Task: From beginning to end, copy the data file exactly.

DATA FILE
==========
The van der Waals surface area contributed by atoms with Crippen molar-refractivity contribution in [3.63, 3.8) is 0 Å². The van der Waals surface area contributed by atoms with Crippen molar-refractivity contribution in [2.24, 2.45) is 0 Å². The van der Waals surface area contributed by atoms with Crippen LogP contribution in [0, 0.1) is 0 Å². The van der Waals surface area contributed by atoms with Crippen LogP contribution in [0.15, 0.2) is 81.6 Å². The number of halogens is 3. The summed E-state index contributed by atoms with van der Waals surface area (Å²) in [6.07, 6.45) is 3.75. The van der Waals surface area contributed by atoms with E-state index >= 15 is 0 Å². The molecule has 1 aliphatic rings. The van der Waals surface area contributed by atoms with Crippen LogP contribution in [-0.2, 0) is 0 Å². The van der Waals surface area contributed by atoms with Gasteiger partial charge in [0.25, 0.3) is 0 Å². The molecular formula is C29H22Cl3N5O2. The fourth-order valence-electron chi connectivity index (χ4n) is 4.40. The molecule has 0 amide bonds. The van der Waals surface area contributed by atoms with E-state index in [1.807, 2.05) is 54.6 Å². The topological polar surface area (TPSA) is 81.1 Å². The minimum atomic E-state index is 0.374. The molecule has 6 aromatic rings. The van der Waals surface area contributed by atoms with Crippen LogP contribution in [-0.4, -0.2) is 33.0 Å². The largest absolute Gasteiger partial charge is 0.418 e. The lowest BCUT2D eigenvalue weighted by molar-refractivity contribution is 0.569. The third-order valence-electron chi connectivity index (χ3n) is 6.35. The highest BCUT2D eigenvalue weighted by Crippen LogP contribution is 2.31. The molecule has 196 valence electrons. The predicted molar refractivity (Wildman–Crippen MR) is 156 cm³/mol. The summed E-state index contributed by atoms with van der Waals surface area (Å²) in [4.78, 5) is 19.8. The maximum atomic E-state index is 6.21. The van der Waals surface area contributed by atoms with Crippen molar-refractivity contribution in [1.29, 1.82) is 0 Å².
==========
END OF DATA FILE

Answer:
The van der Waals surface area contributed by atoms with Crippen molar-refractivity contribution in [3.63, 3.8) is 0 Å². The van der Waals surface area contributed by atoms with Crippen molar-refractivity contribution in [2.24, 2.45) is 0 Å². The van der Waals surface area contributed by atoms with Crippen LogP contribution in [0, 0.1) is 0 Å². The van der Waals surface area contributed by atoms with Crippen LogP contribution in [0.15, 0.2) is 81.6 Å². The number of halogens is 3. The summed E-state index contributed by atoms with van der Waals surface area (Å²) in [6.07, 6.45) is 3.75. The van der Waals surface area contributed by atoms with E-state index >= 15 is 0 Å². The molecule has 1 aliphatic rings. The van der Waals surface area contributed by atoms with Crippen LogP contribution in [-0.2, 0) is 0 Å². The van der Waals surface area contributed by atoms with Gasteiger partial charge in [0.25, 0.3) is 0 Å². The molecular formula is C29H22Cl3N5O2. The fourth-order valence-electron chi connectivity index (χ4n) is 4.40. The molecule has 0 amide bonds. The van der Waals surface area contributed by atoms with E-state index in [1.807, 2.05) is 54.6 Å². The topological polar surface area (TPSA) is 81.1 Å². The minimum atomic E-state index is 0.374. The molecule has 6 aromatic rings. The van der Waals surface area contributed by atoms with Crippen LogP contribution in [-0.4, -0.2) is 33.0 Å². The largest absolute Gasteiger partial charge is 0.418 e. The lowest BCUT2D eigenvalue weighted by molar-refractivity contribution is 0.569. The third-order valence-electron chi connectivity index (χ3n) is 6.35. The highest BCUT2D eigenvalue weighted by Crippen LogP contribution is 2.31. The molecule has 196 valence electrons. The predicted molar refractivity (Wildman–Crippen MR) is 156 cm³/mol. The summed E-state index contributed by atoms with van der Waals surface area (Å²) in [4.78, 5) is 19.8. The maximum atomic E-state index is 6.21. The van der Waals surface area contributed by atoms with Crippen molar-refractivity contribution in [1.29, 1.82) is 0 Å².